- Music Covid Relief is an extensive guide to applying for relief and to private funds available to musicians and audio engineers.
- Publishers and Writers has compiled an extensive list of Resources for Writers which includes an extensive round up of relief funds open to writers.
- The freelance artists resource guide is a collaboratively maintained round up of funding sources as well as resources for accessing health care and connecting with communities of artists.
- Artwork Archive has also posted a curated list of potential sources of financial relief for artists.
- International Documentary Association has hosted several Q & A sessions for filmmakers who are struggling to understand how the Federal stimulus package works. Those sessions are available online and their collection of resources on federal relief options for small organizations and independent contractors will be relevant to many audio producers.
- Lenfest Institute maintains a comprehensive round up of resources that covers grants and other funding sources for work covering the pandemic and its impacts, as well as information sources and reporting guides that will be useful for reporters. They’re updating that guide regularly, so we encourage you to look there for reporting guides and funds to support reporting work.
Additional Guides to the Federal Stimulus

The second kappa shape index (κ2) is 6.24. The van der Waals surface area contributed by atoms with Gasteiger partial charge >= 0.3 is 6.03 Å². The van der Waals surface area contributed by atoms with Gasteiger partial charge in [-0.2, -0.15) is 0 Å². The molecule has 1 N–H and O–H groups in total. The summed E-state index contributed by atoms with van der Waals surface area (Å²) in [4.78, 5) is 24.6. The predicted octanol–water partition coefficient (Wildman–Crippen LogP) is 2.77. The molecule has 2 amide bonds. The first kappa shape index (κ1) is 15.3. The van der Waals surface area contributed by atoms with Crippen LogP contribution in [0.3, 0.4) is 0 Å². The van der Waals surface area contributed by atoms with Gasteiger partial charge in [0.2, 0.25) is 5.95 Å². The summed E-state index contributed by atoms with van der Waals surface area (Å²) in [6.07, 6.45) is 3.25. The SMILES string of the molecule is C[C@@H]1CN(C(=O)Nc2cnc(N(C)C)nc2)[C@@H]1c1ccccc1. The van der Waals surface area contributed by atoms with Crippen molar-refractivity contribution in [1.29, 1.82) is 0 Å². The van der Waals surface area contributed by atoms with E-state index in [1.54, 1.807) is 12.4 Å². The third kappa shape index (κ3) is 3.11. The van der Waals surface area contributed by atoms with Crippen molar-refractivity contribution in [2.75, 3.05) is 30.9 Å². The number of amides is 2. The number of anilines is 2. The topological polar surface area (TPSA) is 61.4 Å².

The IDA guide to Navigating US Unemployment Compensation as a Filmmaker is the best guide we’ve found to the Federal Stimulus, but you may also find these resources helpful:
- National Employment Law Project has a number of clear and direct fact sheets available, including a review of unemployment provisions in the CARES act.
- US Chamber of Commerce published a concise guide with answers to many questions about the payroll protection plan and SBA loan program.
- The Small Business Administration has published an overview of policies they administer.
- New York Times maintains an information hub that is a solid starting point if your income has ground to a halt and you need help figuring out how to take advantage of the COVID-19 stimulus package.
In addition to the unemployment provisions in the Federal stimulus package, the Families First Coronavirus Response Act, which became law on March 18, 2020, provides for 10 paid sick days and up to 12 weeks of extended leave when a parent cannot work because of the closure of a child’s school or child care because of COVID-19. What does that mean for you?
- Freelancers Union has a good post on How freelancers can claim paid sick leave in a coronavirus emergency (Posted March 23)
- New York Times has an overview of Who Qualifies for Paid Leave Under the New Coronavirus Law (Posted March 19)
If you’re on a team that isn’t used to working remotely, Wherebyus’s Rebekah Monson shared some practical tips for managing newly remote teams on Medium.
Above all, don’t forget to take care of yourself. If covering presidential pressers isn’t part of your beat, it’s okay to stop following the minute-by-minute coverage. And if you are responsible for breaking news, make a staffing rotation and stick to it. When you’re off duty, be off duty. Start some sourdough. Darn your socks. Call a friend. Eat meals.
If you aren’t getting enough sleep, your own immune system may be getting depleted. If you do get sick, you’re going to have a harder time recovering if you’re already worn down. Get plenty of sleep, keep your body as healthy as possible. Keep your exercise routine up, eat your vegetables.
We’re adding and updating resources as we have them. Please reach out to [email protected] with any questions or suggestions.